Prof. Mark Prausnitz examines a microneedle vaccine patch. Image: Christopher Moore, Georgia Tech

Engineering Painless Immunization

Jan 10, 2018

by Nancy S. Giges ASME.org

Like most engineers, Mark Prausnitz chose his profession because he likes to solve problems. Ever since his student days, he has been motivated by one kind of problem, one where he can make a major difference in people’s lives.

That motivation, spurred by his idea about a novel method for drug delivery, has driven him to find a way to make vaccines, drugs, and the like more affordable and accessible to many more people around the world, particularly in developing countries.

Today, Prausnitz, the Regents professor of chemical and biomolecular engineering at Georgia Institute of Technology and director of the university’s Center for Drug Design, Development and Delivery, believes within five years he will see his decades-long dream come to fruition. He and his Georgia Tech team and other collaborators have developed a new technology for drug delivery, a seemingly simple adhesive, bandage-like patch carrying a hundred or more dissolvable microscopic needles composed of a drug or vaccine that is absorbed through the skin.

That delivery system carrying influenza vaccine recently completed a human clinical trial with approximately 100 participants conducted by collaborator Emory University. The dime-sized patch is applied by pressing it painlessly into the skin at the wrist. The study found that the patches were just as effective in immunizing against influenza as a traditional application. The patches are more affordable than today’s syringe because they can be stored without refrigeration and self-administered and are easily disposed after use. The team is also working on microneedle patches for other vaccines, including for measles, rubella, and polio.

Prausnitz began work on microneedle drug delivery some 22 years ago, not long after he had earned a PhD from MIT and joined Georgia Tech. There, he teamed with Mark Allen, a professor and electrical engineer working on microfabrication for electronic devices, to begin adapting electronics industry technology to make microneedle structures.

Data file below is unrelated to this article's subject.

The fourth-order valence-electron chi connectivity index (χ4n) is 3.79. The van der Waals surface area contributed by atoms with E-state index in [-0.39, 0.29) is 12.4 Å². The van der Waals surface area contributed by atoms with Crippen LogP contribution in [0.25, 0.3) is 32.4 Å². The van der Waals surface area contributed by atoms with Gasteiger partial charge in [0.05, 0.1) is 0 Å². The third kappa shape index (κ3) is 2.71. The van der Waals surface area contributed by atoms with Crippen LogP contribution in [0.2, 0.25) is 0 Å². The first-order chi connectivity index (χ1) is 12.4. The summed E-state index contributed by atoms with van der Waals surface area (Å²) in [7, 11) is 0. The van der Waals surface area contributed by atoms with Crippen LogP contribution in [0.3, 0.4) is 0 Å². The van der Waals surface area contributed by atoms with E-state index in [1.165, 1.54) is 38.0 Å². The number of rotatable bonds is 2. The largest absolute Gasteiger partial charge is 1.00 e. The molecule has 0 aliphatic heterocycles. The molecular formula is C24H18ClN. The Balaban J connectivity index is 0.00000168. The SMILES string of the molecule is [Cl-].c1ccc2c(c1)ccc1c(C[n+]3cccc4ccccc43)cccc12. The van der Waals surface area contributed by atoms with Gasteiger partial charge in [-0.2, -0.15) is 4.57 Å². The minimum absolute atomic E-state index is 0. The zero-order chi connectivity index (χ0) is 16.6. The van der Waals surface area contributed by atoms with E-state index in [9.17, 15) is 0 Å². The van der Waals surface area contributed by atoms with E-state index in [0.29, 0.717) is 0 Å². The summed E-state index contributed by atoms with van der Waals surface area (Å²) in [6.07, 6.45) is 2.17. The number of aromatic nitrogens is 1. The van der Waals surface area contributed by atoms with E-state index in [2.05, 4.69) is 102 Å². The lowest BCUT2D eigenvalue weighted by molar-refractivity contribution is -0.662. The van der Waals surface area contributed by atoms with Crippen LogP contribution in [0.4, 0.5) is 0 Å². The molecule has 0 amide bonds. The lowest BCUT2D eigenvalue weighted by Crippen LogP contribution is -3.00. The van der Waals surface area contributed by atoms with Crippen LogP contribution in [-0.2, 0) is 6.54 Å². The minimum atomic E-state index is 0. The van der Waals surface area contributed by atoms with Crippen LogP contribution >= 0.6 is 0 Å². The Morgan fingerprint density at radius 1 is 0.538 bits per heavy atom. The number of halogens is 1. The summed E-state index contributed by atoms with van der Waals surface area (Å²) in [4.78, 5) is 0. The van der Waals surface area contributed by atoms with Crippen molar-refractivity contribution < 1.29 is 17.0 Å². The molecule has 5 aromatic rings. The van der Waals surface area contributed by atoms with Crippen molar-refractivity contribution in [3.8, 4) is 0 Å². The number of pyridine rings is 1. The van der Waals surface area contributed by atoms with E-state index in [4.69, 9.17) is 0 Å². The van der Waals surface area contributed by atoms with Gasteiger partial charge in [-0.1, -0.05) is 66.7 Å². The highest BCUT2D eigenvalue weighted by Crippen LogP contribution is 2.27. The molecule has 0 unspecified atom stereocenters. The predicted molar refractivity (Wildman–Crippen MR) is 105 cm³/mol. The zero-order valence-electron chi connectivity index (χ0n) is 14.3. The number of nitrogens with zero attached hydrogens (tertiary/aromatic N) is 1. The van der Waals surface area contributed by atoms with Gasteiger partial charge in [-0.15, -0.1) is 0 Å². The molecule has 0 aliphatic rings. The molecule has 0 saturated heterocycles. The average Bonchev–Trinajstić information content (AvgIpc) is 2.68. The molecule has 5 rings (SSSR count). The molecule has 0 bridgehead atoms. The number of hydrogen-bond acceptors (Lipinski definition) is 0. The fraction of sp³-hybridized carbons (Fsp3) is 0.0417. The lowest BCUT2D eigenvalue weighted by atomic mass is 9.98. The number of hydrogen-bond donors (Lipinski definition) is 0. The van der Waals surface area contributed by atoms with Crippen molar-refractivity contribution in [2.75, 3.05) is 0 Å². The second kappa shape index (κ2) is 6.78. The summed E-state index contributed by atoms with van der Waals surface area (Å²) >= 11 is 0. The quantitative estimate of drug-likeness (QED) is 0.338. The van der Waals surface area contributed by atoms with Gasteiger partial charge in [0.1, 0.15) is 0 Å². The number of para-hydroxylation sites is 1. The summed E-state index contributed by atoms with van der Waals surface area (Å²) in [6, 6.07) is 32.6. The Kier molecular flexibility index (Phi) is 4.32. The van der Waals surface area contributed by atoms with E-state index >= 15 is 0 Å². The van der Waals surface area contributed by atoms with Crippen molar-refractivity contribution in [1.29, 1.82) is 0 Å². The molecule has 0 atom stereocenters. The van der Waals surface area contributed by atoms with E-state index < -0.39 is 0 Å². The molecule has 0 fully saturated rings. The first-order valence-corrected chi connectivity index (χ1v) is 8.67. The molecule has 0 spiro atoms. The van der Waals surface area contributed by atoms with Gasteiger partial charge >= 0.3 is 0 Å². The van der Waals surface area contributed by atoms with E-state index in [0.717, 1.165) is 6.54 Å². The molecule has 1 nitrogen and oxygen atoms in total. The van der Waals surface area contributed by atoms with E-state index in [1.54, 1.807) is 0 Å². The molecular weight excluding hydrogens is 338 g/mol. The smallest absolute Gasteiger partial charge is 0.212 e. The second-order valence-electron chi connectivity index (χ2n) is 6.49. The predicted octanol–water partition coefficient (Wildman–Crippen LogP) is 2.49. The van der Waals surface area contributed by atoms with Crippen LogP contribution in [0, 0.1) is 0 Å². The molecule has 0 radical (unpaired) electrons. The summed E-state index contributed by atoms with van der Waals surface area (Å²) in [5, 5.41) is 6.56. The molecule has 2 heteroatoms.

Along the way, the team overcame a variety of engineering challenges. “The first challenge was in making them at all,” Prausnitz says. “Then in terms of advancing the technology from a scientific standpoint, a lot of it was step by step.”

The microneedle vaccine patch contains tiny needles that dissolve into the skin, carrying vaccine. Image: Georgia Tech

The first microneedles were made of silicon, which the team quickly realized was not right for a medical device. “It’s a good semiconductor, but it’s brittle, and it’s expensive so we moved to other materials, first metals like stainless steel, then polymers that are biodegradable and water soluble,” Praunitz says.

One major challenge involved the biomechanics of the interrelationship between the microneedle patch and the skin. The needles are less than a millimeter long. If they aren’t designed and applied right, pressing them onto the skin could deform the skin, making a little valley in it, and not actually puncture it, Prausnitz says. Thus, the microneedles need to be strong and sharp so that they puncture the skin with less force, deforming the skin less where the puncture occurs.

In order to avoid the use of an applicator, not desirable since a disposable could increase the cost and a reusable would need sterilization, the team opted for thumb-based insertion by optimizing the geometry of the microneedles and incorporating a device that makes a clicking sound to indicate that enough force has been applied. At first, instructions for application were “press hard,” but that meant different things to different people, Prausnitz says.

Applying the microneedle vaccine patch. Image: Rob Felt, Georgia Tech

Fabrication also presented challenges. Unlike a hollow needle in a syringe, the microneedles are solid and composed of sucrose, with the influenza vaccine encapsulated within. When applied, they get wet from body fluids, the needles dissolve, and the vaccine is absorbed through the skin.

To ensure that the needles have that functionality, a sophisticated fabrication method is used to make a master structure in the shape of the device, and then an inverse mold is made. The solutions are cast onto the inverse mold and dried.

“Controlling the deposition onto the mold turns out to be quite important,” Prausnitz says. “In part because you want the solution to properly fill the mold and you’re talking hundreds of microns in the longest dimension and something like one micron in the smaller one.”

Additionally, encapsulated bioactive molecules don’t like to be dry so the team had to figure out how to formulate the solutions with just the right additives to make the microneedles strong enough not to bend or break as they puncture the skin. “Sucrose is a simple one,” Prausnitz says.

The next step is to conduct a larger clinical study and address some manufacturing issues.

“It’s a new manufacturing method and must be done at reasonable cost. We want patches made for mass influenza vaccination campaigns in developing countries,” Prausnitz says. “The question is, ‘Can you make 100 million at sufficiently low cost, reliably and robustly?’”

The answer right now is not yet. “But we think we have a way. It remains to be proven,” he says.

Nancy S. Giges is an independent writer.

The question is can you make 100 million at sufficiently low cost, reliably and robustly.Prof. Mark Prausnitz, Georgia Tech